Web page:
An election campaign promise by the BC Liberals to eliminate the Provincial Sales Tax (PST) for a year has earned the endorsement of the Canadian Taxpayers Federation (CTF).
And the CTF hopes both the NDP and Green Party will opt to meet that challenge announced last week by Liberal leader Andrew Wilkinson.
“We pay the PST on everything from used cars to toilet paper so this would save everyone a lot of money,” said Kris Sims, B.C. director of the Canadian Taxpayers Federation.
“The best way to save people money is for governments to stop taking so much of it in the first place.”
The PST is a seven per cent sales tax applied to nearly every item sold in B.C. with the exception of food. The zero tax pledge also extends to liquor, which carries a higher 10 per cent PST.
In the 2019-20 budget year, the PST generated more than $7.5 billion in revenue for the provincial government.
“Why we are excited about this tax cut is it affects everyone the same, both the lower income person and the wealthy…it keeps money in people’s pockets to spend,” Sims said.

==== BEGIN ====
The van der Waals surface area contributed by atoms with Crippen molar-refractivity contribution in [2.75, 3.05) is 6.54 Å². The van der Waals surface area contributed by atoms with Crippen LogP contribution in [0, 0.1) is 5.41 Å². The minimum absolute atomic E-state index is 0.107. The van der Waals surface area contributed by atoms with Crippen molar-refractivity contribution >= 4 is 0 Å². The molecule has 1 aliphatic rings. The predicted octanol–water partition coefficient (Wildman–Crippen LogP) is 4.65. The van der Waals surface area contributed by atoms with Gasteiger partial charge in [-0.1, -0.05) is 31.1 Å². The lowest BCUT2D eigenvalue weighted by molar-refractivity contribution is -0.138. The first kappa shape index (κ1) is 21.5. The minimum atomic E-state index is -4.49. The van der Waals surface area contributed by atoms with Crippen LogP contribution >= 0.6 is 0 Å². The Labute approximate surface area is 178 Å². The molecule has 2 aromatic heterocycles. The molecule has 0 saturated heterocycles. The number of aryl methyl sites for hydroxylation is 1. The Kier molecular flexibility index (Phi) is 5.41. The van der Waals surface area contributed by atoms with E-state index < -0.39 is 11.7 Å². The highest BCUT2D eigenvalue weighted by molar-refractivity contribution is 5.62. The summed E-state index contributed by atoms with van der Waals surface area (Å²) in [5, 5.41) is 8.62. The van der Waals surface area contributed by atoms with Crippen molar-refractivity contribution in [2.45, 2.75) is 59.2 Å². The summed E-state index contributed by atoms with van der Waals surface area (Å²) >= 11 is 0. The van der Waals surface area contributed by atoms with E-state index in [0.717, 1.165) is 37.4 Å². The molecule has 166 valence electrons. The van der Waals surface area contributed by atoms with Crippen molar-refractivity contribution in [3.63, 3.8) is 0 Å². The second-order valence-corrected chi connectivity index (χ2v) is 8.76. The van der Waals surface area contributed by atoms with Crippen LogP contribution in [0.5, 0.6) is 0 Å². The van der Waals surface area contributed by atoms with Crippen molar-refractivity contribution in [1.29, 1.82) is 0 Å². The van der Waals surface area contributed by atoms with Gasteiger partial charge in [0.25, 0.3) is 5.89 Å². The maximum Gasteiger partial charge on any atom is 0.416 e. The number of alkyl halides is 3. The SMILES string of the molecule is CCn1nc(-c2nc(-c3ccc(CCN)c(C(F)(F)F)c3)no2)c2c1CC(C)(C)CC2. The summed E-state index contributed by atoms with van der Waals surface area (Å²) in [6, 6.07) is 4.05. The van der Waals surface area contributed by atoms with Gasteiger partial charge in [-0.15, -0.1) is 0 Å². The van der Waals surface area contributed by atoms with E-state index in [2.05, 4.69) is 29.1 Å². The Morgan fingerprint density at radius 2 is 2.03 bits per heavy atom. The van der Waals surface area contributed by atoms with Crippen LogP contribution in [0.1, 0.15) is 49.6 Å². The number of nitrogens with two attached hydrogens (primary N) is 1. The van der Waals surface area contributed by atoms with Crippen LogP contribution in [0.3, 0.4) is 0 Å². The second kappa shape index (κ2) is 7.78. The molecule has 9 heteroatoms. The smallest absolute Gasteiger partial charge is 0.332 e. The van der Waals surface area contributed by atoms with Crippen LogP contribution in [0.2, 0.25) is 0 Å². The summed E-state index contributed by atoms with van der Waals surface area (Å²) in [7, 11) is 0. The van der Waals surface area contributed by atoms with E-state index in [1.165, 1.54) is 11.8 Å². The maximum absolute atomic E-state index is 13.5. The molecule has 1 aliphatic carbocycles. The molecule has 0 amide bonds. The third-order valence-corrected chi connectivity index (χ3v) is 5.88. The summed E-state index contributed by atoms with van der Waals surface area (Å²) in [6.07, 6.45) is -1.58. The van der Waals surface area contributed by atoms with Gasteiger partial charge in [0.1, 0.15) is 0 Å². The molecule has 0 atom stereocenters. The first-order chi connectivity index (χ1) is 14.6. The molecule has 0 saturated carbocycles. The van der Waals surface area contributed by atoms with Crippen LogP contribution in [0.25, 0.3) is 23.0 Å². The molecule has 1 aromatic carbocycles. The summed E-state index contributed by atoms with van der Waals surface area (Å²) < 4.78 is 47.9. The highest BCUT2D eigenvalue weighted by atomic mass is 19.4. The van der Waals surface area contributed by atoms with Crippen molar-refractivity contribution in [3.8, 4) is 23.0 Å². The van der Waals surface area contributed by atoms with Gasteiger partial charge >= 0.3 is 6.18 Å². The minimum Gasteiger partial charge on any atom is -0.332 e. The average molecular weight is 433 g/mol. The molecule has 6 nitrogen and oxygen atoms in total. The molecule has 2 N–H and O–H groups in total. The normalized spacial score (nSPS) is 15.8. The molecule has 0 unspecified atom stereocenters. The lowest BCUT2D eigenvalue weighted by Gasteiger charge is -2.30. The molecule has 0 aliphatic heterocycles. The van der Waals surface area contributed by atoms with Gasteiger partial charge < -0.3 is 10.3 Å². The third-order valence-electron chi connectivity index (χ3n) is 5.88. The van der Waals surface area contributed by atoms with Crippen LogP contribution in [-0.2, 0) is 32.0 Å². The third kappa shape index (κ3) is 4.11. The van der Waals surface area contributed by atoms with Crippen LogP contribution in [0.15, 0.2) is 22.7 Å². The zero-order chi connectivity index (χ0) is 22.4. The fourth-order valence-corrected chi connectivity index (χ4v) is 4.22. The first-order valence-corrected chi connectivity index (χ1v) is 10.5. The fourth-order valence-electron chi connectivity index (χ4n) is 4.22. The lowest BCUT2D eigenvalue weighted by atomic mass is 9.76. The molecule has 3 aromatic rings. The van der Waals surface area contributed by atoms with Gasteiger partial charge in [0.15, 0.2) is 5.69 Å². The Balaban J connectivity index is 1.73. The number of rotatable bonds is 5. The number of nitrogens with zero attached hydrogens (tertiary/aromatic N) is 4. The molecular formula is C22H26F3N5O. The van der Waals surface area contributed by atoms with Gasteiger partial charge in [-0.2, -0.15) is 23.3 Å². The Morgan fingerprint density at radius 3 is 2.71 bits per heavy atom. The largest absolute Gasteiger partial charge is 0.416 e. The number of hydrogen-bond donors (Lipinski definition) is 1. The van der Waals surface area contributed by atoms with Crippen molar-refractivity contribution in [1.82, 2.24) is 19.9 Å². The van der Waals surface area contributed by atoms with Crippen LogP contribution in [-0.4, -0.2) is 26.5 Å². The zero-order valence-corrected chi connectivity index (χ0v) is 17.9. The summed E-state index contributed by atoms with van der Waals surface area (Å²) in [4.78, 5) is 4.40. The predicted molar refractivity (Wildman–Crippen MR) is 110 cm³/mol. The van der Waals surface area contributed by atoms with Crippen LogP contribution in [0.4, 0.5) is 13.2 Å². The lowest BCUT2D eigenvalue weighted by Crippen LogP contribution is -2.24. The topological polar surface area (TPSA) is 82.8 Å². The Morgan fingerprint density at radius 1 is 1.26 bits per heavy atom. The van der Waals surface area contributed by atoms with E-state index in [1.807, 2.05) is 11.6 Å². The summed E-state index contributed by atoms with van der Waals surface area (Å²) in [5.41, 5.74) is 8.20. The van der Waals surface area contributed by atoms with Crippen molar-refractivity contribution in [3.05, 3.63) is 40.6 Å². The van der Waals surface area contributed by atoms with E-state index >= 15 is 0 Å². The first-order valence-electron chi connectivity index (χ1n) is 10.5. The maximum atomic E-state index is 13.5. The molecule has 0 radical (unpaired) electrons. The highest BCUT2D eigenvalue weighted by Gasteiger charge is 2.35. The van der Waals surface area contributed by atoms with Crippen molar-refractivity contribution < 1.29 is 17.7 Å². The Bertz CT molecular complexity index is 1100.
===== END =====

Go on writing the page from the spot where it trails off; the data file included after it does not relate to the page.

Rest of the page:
“And it could be a tremendous benefit to restaurant owners, who rely on alcohol sales on average for up to 30 per cent of their revenue. A 10 per cent tax cut could make or break them in a given year.”
Sims acknowledged the tax cut will raise issues of how to make up the loss of $7.5 billion in the provincial budget.
“How to make up that difference is what the Liberals would have to figure out. They will have to go through the budget line item by line item to assess their wants and needs,” she said, noting that 60 per cent of the provincial budget is taken up by health and education related costs.
“That would be a challenge but it would help juice the economy. We are not in favour of the PST. It should be zero. Governments should rely on income tax to generate revenue and that increases when you increase job creation.”
To make her argument, Sims cites how a recent study revealed a lack of energy pipeline capacity expansion has cost the federal government $13 billion of income tax revenue, and how B.C. is losing out on PST when British Columbians travel to Alberta, where there is no PST, to buy larger cost items.
“It is better to keep more of our own money rather than funneling through provincial or federal government relief programs that can be tailored or niched, and miss out people who need the help.”
In response, the BC NDP dismissed the proposal, noting groceries, rent, car insurance, prescription medication, school supplies, children’s clothing and child care are already exempt from the PST
BC Green leader Sonia Furstenau said the PST proposal shows a lack of imagination by the BC Liberals.
“This old-school style of economics is not what B.C. needs to recover. We need to target our recovery efforts to the economic sectors that need it most,” Furstenau said in a statement.